Hey, Bob," Johnny Bucyk said to Bobby Orr, "do you want any tickets for the game?"
"Are you serious?" said Orr. "Who's stupid enough to watch us play hockey?"
Good question, one that players and spectators alike were asking last week not only in Boston but in Montreal, New York, Chicago and Philadelphia as the NHL's five best teams either stumbled from the starting blocks or, in Philadelphia's case, neglected to take up the chase. At one point teams named the Canucks, the Kings and the Islanders all led their divisions; players named Boudrias and Dionne led the scorers even though they had not scored any goals; and goal-tenders named Parent, Dry den and Giacomin needed Solarcaine for the burn on the back of their necks from flashing goal lights.
If Clarence Campbell had Pete Rozelle's writers he could have said, "What the early season proves, gentlemen, is that on any given Tuesday, Wednesday, Thursday, Friday, Saturday or Sunday any team can beat any other team in the NHL." Or find a way to beat itself.
The Canadiens are rapidly becoming the Oakland Athletics of the hockey world, with one major difference: the Canadiens don't win the way the A's do. What they do is squabble. Captain Henri Richard, their last link to the glorious past, refused to show up for the opener at the Forum when he learned secondhand that Coach Scotty Bowman would not be dressing him for the game.
Bowman had other troubles with his players. At General Manager Sam Pollock's insistence, the Canadiens are carrying 25 skaters, six more than they can dress for any game. "Make one mistake and you find yourself sitting in the stands," says one Montrealer. "Everyone's scared stiff." Bowman, already famous for playing musical chairs with his lineup, angered the Canadiens last week when one of his impulsive player changes led to their defeat in a game against the New York Islanders. Seconds after Bowman replaced Guy Lafleur with Jacques Lemaire at center, the Islanders scored to break a 3-3 tie. Meanwhile, Goaltender Ken Dryden had the yips on long shots. In one game he fanned on a slow dribbler from center ice. The Canadiens are so confused these days that they went to the wrong airport in New York for a flight to St. Louis.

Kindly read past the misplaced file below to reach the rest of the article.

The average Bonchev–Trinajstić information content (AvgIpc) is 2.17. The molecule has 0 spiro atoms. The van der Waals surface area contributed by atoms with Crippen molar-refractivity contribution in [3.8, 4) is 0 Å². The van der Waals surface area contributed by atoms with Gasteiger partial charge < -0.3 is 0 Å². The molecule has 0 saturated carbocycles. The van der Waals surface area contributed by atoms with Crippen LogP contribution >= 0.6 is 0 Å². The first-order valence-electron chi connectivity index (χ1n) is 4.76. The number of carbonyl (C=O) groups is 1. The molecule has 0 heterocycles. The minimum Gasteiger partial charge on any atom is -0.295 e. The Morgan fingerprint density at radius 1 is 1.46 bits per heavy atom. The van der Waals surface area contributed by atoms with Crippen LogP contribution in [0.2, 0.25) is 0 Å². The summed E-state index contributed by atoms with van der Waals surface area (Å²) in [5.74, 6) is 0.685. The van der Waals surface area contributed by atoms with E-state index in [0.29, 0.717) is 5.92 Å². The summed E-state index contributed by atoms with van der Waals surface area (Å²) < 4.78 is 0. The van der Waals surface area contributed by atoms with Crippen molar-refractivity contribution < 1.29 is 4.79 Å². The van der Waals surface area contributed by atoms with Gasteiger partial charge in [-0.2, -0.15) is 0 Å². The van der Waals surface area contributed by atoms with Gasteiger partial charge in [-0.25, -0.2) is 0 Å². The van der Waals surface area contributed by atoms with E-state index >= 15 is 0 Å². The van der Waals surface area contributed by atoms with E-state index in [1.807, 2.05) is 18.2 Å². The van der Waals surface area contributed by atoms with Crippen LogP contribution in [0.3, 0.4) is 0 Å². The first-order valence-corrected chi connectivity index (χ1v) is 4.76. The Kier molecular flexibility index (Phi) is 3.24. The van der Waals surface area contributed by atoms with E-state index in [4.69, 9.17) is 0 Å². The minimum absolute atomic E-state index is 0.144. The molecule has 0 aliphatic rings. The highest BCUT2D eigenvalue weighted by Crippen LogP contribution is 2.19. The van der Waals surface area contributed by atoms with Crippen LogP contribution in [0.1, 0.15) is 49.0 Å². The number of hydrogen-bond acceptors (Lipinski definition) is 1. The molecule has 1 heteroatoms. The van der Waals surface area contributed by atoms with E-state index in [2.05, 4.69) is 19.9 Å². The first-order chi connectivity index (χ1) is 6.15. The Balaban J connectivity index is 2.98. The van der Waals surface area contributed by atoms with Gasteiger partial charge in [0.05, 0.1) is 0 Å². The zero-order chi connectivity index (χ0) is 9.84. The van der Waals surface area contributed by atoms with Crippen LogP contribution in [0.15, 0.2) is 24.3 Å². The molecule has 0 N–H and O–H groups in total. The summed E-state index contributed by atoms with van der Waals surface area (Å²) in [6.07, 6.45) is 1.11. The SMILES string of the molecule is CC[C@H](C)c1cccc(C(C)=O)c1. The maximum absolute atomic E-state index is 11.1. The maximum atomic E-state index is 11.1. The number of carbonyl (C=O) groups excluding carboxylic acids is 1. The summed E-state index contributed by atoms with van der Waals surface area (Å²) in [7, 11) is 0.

For their part, the Rangers are playing defense rather like the football Giants, permitting almost a touchdown a game, and one night they tied the California Seals 5-5 only because Goaltender Eddie Giacomin braved whiplash and snatched a puck out of the net before the goal judge could locate it. Defenseman Ron Harris retired and then unretired within the space of 10 hours, before anyone really missed him.
Flying into Chicago last week, Boston's Bruins were winless—and slightly befuddled, having been shelled 9-5 by the Buffalo Sabres and tied 2-2 by the Toronto Maple Leafs. Remember the big bad Bruins? For 50 minutes the Black Hawks bounced these Bruins around Chicago Stadium the way Bruno Sammartino dropkicks Mr. Moto every night. "The only thing we hit," grumbled Boston Coach Don Cherry, "was the ice."
With slightly more than five minutes to play in the game, and with the Black Hawks on their way to a 4-0 rout, Stan Mikita and Bobby Orr locked together in the corner to the left of the Boston goal. Sticks flew up. Elbows shot in and out. Expletives were exchanged. ("Stan's starting to use his stick on people again," Orr said later. "He's using it this year more than I've ever seen.") They broke away from each other, and there was Mikita's helmet on the ice. As play continued in the Boston zone, Orr and Mikita happened to be skating on a collision course, head-on, without seat belts. Suddenly Orr's gloved right hand shot out—and down went Mikita.
"It was a cheap shot," Orr admitted. Mikita, of course, agreed. " Orr's like a kid at times," said Stan. "When you take his top away, he has a fit. He says I speared him. What else do you expect him to say?"